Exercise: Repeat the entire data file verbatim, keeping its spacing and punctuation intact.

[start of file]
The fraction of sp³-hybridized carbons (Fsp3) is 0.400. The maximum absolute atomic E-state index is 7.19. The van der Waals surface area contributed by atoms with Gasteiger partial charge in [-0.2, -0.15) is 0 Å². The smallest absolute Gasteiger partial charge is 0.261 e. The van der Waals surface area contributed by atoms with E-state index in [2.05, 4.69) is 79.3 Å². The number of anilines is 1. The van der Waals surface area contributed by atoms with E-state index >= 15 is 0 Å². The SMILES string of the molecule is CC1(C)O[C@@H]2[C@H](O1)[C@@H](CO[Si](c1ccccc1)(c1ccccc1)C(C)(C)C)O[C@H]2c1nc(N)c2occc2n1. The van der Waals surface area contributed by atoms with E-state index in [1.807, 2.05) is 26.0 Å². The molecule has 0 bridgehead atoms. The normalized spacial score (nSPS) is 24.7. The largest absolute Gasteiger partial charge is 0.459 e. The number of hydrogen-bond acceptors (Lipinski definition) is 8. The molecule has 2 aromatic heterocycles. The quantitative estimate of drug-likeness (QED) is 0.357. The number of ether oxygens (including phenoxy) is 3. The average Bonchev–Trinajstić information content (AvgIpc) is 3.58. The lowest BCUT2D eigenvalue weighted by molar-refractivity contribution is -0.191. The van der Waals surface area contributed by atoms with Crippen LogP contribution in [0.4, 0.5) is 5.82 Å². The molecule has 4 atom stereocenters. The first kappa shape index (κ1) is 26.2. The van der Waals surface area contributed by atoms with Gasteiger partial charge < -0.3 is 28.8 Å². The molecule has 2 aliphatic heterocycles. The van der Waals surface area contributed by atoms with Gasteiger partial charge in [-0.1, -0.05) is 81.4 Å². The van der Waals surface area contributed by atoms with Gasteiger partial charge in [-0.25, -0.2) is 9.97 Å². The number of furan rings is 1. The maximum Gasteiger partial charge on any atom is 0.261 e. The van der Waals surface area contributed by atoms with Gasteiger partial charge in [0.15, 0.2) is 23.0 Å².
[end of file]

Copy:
The fraction of sp³-hybridized carbons (Fsp3) is 0.400. The maximum absolute atomic E-state index is 7.19. The van der Waals surface area contributed by atoms with Gasteiger partial charge in [-0.2, -0.15) is 0 Å². The smallest absolute Gasteiger partial charge is 0.261 e. The van der Waals surface area contributed by atoms with E-state index in [2.05, 4.69) is 79.3 Å². The number of anilines is 1. The van der Waals surface area contributed by atoms with E-state index >= 15 is 0 Å². The SMILES string of the molecule is CC1(C)O[C@@H]2[C@H](O1)[C@@H](CO[Si](c1ccccc1)(c1ccccc1)C(C)(C)C)O[C@H]2c1nc(N)c2occc2n1. The van der Waals surface area contributed by atoms with E-state index in [1.807, 2.05) is 26.0 Å². The molecule has 0 bridgehead atoms. The normalized spacial score (nSPS) is 24.7. The largest absolute Gasteiger partial charge is 0.459 e. The number of hydrogen-bond acceptors (Lipinski definition) is 8. The molecule has 2 aromatic heterocycles. The quantitative estimate of drug-likeness (QED) is 0.357. The number of ether oxygens (including phenoxy) is 3. The average Bonchev–Trinajstić information content (AvgIpc) is 3.58. The lowest BCUT2D eigenvalue weighted by molar-refractivity contribution is -0.191. The van der Waals surface area contributed by atoms with Crippen LogP contribution in [0.4, 0.5) is 5.82 Å². The molecule has 4 atom stereocenters. The first kappa shape index (κ1) is 26.2. The van der Waals surface area contributed by atoms with Gasteiger partial charge < -0.3 is 28.8 Å². The molecule has 2 aliphatic heterocycles. The van der Waals surface area contributed by atoms with Gasteiger partial charge in [-0.1, -0.05) is 81.4 Å². The van der Waals surface area contributed by atoms with Gasteiger partial charge in [-0.25, -0.2) is 9.97 Å². The number of furan rings is 1. The maximum Gasteiger partial charge on any atom is 0.261 e. The van der Waals surface area contributed by atoms with Gasteiger partial charge in [0.15, 0.2) is 23.0 Å².